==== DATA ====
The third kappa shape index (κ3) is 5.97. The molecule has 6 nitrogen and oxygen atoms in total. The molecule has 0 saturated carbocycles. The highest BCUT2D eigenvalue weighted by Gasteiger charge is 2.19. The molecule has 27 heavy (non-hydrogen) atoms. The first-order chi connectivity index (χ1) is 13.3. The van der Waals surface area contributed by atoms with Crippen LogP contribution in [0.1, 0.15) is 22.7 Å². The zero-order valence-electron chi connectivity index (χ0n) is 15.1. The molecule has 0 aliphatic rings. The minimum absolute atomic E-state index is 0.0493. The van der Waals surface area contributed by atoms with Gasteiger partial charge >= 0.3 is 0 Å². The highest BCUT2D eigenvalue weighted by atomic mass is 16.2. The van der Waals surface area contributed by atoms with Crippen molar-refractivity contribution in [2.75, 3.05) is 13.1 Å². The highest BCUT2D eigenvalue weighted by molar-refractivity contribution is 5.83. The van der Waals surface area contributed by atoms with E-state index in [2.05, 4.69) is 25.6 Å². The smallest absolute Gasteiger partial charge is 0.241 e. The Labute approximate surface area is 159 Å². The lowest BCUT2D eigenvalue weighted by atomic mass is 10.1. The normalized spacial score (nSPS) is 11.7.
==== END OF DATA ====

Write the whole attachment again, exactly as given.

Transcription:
The third kappa shape index (κ3) is 5.97. The molecule has 6 nitrogen and oxygen atoms in total. The molecule has 0 saturated carbocycles. The highest BCUT2D eigenvalue weighted by Gasteiger charge is 2.19. The molecule has 27 heavy (non-hydrogen) atoms. The first-order chi connectivity index (χ1) is 13.3. The van der Waals surface area contributed by atoms with Crippen LogP contribution in [0.1, 0.15) is 22.7 Å². The zero-order valence-electron chi connectivity index (χ0n) is 15.1. The molecule has 0 aliphatic rings. The minimum absolute atomic E-state index is 0.0493. The van der Waals surface area contributed by atoms with Gasteiger partial charge >= 0.3 is 0 Å². The highest BCUT2D eigenvalue weighted by atomic mass is 16.2. The van der Waals surface area contributed by atoms with Crippen molar-refractivity contribution in [2.75, 3.05) is 13.1 Å². The highest BCUT2D eigenvalue weighted by molar-refractivity contribution is 5.83. The van der Waals surface area contributed by atoms with E-state index in [2.05, 4.69) is 25.6 Å². The smallest absolute Gasteiger partial charge is 0.241 e. The Labute approximate surface area is 159 Å². The lowest BCUT2D eigenvalue weighted by atomic mass is 10.1. The normalized spacial score (nSPS) is 11.7.